I AM NOT A romantic individual. My boyfriend e-mailed me a love note the other day, and I swear to god, I criticized the grammar.
In light of my disposition, this week I originally planned to honor Valentine's Day by discussing the new When Love Goes Wrong: Songs for the Broken-Hearted, which compiles 15 vocal jazz classics for the disconsolate culled from the Verve Records catalog. "Slap this CD into the hi-fi and wallow," proclaims the jacket copy. "There is no hope. . . . "
But you know what? There is hope on this CD. It comes early, track four to be precise, right after melancholy turns by Billie Holiday, Chet Baker, and Johnny Hartman. The selection is "Everybody's Somebody's Fool." The singer is Little Jimmy Scott.
The mere fact that Verve attributes the performance to Scott is uplifting. When the recording was originally issued, in 1950, the label simply read "Lionel Hampton, Vocal With Orchestra." Because of his unusually high vocal timbre, many listeners assumed the uncredited vocalist was Irma Curry, Scott's female colleague in the vibraphonist's big band. Lingering on the Billboard R&B charts for six weeks, "Fool" was the closest Scott would come to tasting big success for over 40 years—yet virtually nobody knew who the singer was.
"It sometimes seems that great vocalists each sing but a single song," writes David Ritz in Faith in Time: The Life of Jimmy Scott (Da Capo Press, 2002). "Everything else becomes variations on a theme." For the remainder of his career, observes Ritz, everything else Scott sings would be colored by the same mix of hope and despair and a yearning for—and belief in—a love that truly lasts that inform his performance of "Fool."
Scott had plenty of heartache to draw on. Until his fortunes finally turned, at age 68, his life was hardly greeting-card fare. In early adolescence, the Cleveland native was diagnosed with Kallmann's Syndrome, a genetic condition that inhibits growth and sexual development and is the source of his boyish appearance, slight build, and unique voice. Not long after, his mother was killed in an accident, and his family was split up. As for his quest for love that lasts, Scott was on his fourth marriage when he finally hit it big in 1992 with All the Way. His professional life hadn't been much better, littered with bad deals and missed opportunities. And perhaps the best example in the former category is the tale of his 1962 LP Falling in Love Is Wonderful.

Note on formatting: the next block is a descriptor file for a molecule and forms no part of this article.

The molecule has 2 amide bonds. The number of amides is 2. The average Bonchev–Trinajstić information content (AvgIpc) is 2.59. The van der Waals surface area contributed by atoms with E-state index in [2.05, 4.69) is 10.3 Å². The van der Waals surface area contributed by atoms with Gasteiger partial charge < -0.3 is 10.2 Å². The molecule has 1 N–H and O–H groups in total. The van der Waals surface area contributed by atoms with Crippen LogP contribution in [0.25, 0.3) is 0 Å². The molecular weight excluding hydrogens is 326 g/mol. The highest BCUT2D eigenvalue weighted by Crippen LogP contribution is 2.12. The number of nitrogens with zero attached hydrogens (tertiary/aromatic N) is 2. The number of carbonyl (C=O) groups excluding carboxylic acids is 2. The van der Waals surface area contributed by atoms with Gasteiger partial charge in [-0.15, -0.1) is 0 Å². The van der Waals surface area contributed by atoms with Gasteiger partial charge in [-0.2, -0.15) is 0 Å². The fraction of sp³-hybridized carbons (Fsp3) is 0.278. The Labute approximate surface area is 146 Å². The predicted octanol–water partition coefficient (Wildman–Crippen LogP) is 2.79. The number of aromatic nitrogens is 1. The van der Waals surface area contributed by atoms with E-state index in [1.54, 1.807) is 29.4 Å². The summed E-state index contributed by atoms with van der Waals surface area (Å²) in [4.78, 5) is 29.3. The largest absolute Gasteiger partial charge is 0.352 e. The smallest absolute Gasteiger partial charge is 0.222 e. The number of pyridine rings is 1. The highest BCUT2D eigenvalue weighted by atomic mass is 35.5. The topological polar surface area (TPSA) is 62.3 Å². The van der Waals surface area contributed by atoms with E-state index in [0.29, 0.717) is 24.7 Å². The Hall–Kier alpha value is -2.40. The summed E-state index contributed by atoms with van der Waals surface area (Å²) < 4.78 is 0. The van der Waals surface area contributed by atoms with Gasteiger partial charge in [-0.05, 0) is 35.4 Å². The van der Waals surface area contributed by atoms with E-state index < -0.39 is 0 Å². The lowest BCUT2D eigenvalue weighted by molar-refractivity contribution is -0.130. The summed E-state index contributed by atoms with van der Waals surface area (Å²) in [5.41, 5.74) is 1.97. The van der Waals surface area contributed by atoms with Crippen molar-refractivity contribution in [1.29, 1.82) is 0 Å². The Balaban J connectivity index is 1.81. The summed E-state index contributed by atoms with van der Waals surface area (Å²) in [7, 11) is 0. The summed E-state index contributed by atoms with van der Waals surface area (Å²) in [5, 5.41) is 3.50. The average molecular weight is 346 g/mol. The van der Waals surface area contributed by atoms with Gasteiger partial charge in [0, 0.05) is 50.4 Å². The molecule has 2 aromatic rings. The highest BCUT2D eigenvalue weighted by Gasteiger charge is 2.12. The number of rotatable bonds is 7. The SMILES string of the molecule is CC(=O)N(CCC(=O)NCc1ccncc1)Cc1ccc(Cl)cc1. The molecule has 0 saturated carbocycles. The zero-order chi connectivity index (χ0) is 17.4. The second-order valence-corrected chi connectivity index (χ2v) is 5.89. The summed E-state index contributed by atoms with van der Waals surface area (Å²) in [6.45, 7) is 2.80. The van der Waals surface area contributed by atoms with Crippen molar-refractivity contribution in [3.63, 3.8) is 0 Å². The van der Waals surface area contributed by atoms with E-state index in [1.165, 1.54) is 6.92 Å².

In the early '60s, Ray Charles was riding high on the back of "What'd I Say," "Georgia on My Mind," and "Hit the Road Jack." And when he set up his own record label, Tangerine, one of the first artists he recruited was Scott, whose career had seriously stalled. Charles was a longtime fan, and, unlike others in the business, had a clear vision of what to do with Scott's distinctive talent: Record the ultimate sad-song platter, a collection of ballads that highlighted the singer's ability to illuminate a lyric, as well as his behind-the-beat phrasing and love of slow tempos.
In keeping with that concept, the vibe of Falling in Love . . . is relaxed, featuring light strings and woodwinds, with arrangements divvied between Gerald Wilson and Marty Paich. Charles played piano and produced, but the star is Scott, who imbues 10 standards, including "I Wish I Didn't Love You So," "Someone to Watch Over Me," and "How Deep Is the Ocean," with the same potent emotional blend that transformed "Fool" from a so-so song into a signature tune. At 37, Scott's voice was in its prime—the insecurities of pitch that plague him today were still far off.
Falling in Love . . . is Scott's finest hour, musically, and it should have made him a star. But within a month of release, Charles was contacted by the owner of another label, who insisted he still held a valid contract with Scott. Tangerine immediately withdrew the record from stores.
Fortunately, after four decades in the vaults, the connoisseurs at Rhino Handmade (www.rhinohandmade.com) have finally issued Falling in Love . . . on CD. If you only know Scott through his affiliations with David Lynch and Lou Reed or his questionable renditions of songs by Simply Red and Prince from 1998's Holding Back the Years, this album will come as a revelation.
When Love Goes Wrong features fine fare, but playing that CD feels akin to getting an earful on how to weather a breakup from 15 different individuals. Listening to Scott pour his soul into Falling in Love Is Wonderful, on the other hand, is like having a good, hard cry on your best friend's shoulder: raw, honest, and unguarded. It will break your heart in the best possible way. And even an unsentimental clod like me can appreciate the beauty of that.